Old School Challenge: Make your own thermometer

Investigators often refer to temperature changes to look for fluctuations within the environment around us as they believe a dramatic change could indicate a spirit manifesting. Here is how you can make your own non electronic device to detect these temperature changes in this new Old School Challenge.
Sarah Chumacero
8th September 2019.
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Old School Challenge, General.
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Cold spots, hot spots, temperature changes are quite common discussion amongst paranormal investigators. It seems to be the general theory that spirits create what are referred to as cold spots. While there are a lot of natural explanations for this which you can find in my article: Cold Spots and the paranormal, people still record tempertature and more important temperature changes within the environment to see if there are any large fluctations around the same time that unusual activity occurs.

In modern day paranormal investigation, people traditionally use a laser IR temperature gun. The problem with this is that the laser has to hit an end point which means it measures the surface and not 'a mist of air' which is really what we would assume a cold spot to be. Data loggers and Mel Meters seem to be a better fit to measure this kind of phenomena. If your pockets are deep enough, you may even use a thermal camera to get a visual on where these cold spots may be and where they are coming from. But what did investigators use to do before these were invented? In some cases, people would carry around cheap thermometers you would buy from the store which are filled with mercury. Mercury itself can be quite dangerous, especially if the thermometer were to break as they are made of glass. People instead would use an alcohol based thermometer which ironically was called a 'spirit thermometer' as the alcohol was thought to be less toxic and dangerous should the thermometer break. So for this old school challenge we will make an appropriately named spirit thermometer.

How does a thermometer work?

A thermometer consists of a glass tube which is sealed at both ends. It is partly filled with either a mercury or alcohol based solution. At the surrounding temperature around the bulb heats up, this heat causes the liquid inside to expand and rise up inside the thermometer. The glass tube is typically mounted on a piece of board or it has numbers printed on the tube itself which indicate the actual temperature. In simple terms, the hotter the surroundings, the more the liquid will expand and rise. As it gets colder, the liquid shrinks. While it is too difficult for us to make a proper thermometer that will accurately read the current temperature, the point of this exercise is more to detect a significant change in temperature and that is the kind of thermometer we will be making.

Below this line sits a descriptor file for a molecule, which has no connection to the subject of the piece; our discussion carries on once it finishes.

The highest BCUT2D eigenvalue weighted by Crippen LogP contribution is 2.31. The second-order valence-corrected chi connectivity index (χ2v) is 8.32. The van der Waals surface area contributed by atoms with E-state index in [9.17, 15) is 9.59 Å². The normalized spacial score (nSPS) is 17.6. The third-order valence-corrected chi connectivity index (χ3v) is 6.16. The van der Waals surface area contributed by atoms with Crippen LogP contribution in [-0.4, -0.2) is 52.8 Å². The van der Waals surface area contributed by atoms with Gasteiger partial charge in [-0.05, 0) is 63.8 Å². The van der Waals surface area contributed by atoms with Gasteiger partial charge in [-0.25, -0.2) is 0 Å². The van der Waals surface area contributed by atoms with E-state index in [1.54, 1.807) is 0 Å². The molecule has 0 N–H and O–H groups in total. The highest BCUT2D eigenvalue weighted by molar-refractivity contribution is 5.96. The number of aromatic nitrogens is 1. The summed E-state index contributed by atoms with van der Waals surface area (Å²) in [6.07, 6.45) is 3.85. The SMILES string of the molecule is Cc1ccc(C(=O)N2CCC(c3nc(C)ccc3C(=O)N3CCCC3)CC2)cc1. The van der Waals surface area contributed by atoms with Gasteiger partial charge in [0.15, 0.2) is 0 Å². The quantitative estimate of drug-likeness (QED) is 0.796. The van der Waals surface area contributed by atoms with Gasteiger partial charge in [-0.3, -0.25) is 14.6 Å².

How to make a 'spirit' thermometer

(That is what it is actually called because of the alcohol component!)

Equipment you will need:

  1. Pour equal amounts of tap water and rubbing alcohol into the bottle until it's around 1/4 full.
  2. Add a few drops of the food colouring of your choice, and shake the bottle to mix it. Red is usually the colour of choice but it can be anything you want!
  3. Insert the straw into the bottle, not letting it sink to the bottom.
  4. Wrap modeling clay around part of the straw and the opening of the bottle to make it stay. It is important to let part of the straw stick out of the bottle. The clay should be tight around the straw and cover the bottle mouth, but leave the top opening of the straw uncovered.

Using a Black marker, draw a line which will be your baseline point. This baseline point allows you to see if there have been any changes. For this reason, a whiteboard marker is ideal as it means you will be able to change your baselines every time you go into a new area. While this won't tell you what the actual temperature, it will show you if there have been any significant increases or decreases in temperature.

Image Source: Scientific American

This method is not as fast as a Mercury thermometer and yes it has it flaws, but this is how an investigator may have done these measurements in the past. This is better left stationary in a room and is not really for walking around. Investigations were a lot different before technology was invented and a lot of the technique involved was 'locking' down a room! Technology has advanced since then and of course we now have devices like Mel Meters which can do this much easily. If anything this is more just a fun exercise to try and would be interesting to measure against an actual thermometer and against any digital devices you are using the measure the information as well to see how well they marry up!

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